The therapeutic relationship is a powerful and sacred container in which you recieve the kind of undivided attention that is hard to get in the outside world. Being the center of someone's attention, an object of curiosity and delight, and the focus of caring and concern stimulates the release of hormones that facilitate healthy wiring in your brain.

Building a close relationship with your therapist will not necessarily be easy. Whatever challenges you face in other relationships will most likely surface in your relationship with your therapist. It is helpful to work through those challenges in the context of therapy because a good therapist can name what's happening, stay clear and calm enough to navigate the waters safely and ultimately help you become more conscious of when your usual roles and relationship patterns are not serving you. This kind of deep, authentic relationship provides you an experience of healthy relating that will gradually transfer to your other relationships.


In everyone's life, at some time,
our inner fire goes out.
It is then burst into flame
by an encounter with another human being.
- Albert Schweitzer
Therapy Rewires the Brain
From the very first moments of our lives until our very last breath, our brains are changing in response to other brains. We are born with “resonance circuits” that enable us to feel into and be affected by the brain state of another person. Certain brain states which come about in the context of close relationships facilitate the growth of new neuronal connections that integrate the brain and lead to greater coherence and stability.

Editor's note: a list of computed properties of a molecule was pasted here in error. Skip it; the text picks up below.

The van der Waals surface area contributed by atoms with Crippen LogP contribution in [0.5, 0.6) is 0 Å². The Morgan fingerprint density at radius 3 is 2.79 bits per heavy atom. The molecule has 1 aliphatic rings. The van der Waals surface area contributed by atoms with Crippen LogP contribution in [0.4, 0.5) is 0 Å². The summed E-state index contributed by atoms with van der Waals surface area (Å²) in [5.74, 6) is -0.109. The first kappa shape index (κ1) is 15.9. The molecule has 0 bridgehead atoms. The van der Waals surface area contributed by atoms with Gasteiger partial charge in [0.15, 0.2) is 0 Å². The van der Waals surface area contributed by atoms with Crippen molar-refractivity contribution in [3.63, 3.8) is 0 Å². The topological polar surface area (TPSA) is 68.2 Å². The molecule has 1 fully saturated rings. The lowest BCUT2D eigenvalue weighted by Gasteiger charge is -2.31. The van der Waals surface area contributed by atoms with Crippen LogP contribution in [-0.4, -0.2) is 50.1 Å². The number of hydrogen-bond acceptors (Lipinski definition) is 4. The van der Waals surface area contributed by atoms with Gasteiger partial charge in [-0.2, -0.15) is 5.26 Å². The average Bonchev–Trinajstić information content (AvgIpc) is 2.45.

Our needs for closeness, security and care are biologically based. If these needs are not fulfilled at an early age, brain development is negatively affected. The good news is that new experiences (such as close, healthy relationships) change the brain. A therapist with a coherent and regulated nervous system who is attuned and responsive to your needs is providing exactly the kind of experience your brain needs to rewire itself. Your nervous system learns to regulate by coming into resonance with another, more stable nervous system. It sounds like magic, but it’s not. It's neuroscience.

"Interpersonal neurobiology” is an exciting, fascinating, cutting-edge field with a lot of relevance to therapy. If you want to read more about it, see the resources page for articles, books, podcasts, etc.


If we have not peace,
it is because we have forgotten
that we belong together
-Mother Teresa
Therapy Helps us Transform Limiting Core Beliefs
When we are very young, we make assumptions about ourselves, about others and about the world that make perfect sense given the environment we are immersed in. Because these beliefs get wired into our brains at a very early age, we take them for truth. It doesn’t occur to us to question them any more than we would question gravity. Unless somebody or something opens our eyes, we carry these beliefs into adulthood.

Here are a few examples of core beliefs that cause us suffering:
  • People can’t be trusted.
  • There is something wrong with me.
  • The world is not safe.
  • I’m a bad person.
  • I have to take care of myself.
  • I am not enough.
  • I am too much.
  • It’s not safe to show anger.
  • My needs are not important.
  • My needs are more important than anybody else’s

A therapist can help us recognize the limiting core beliefs that we live with and begin to question them. Once we start down that road, instead of applying them across the board, we learn to assess each situation to see whether they apply. Some people can’t be trusted, but some can.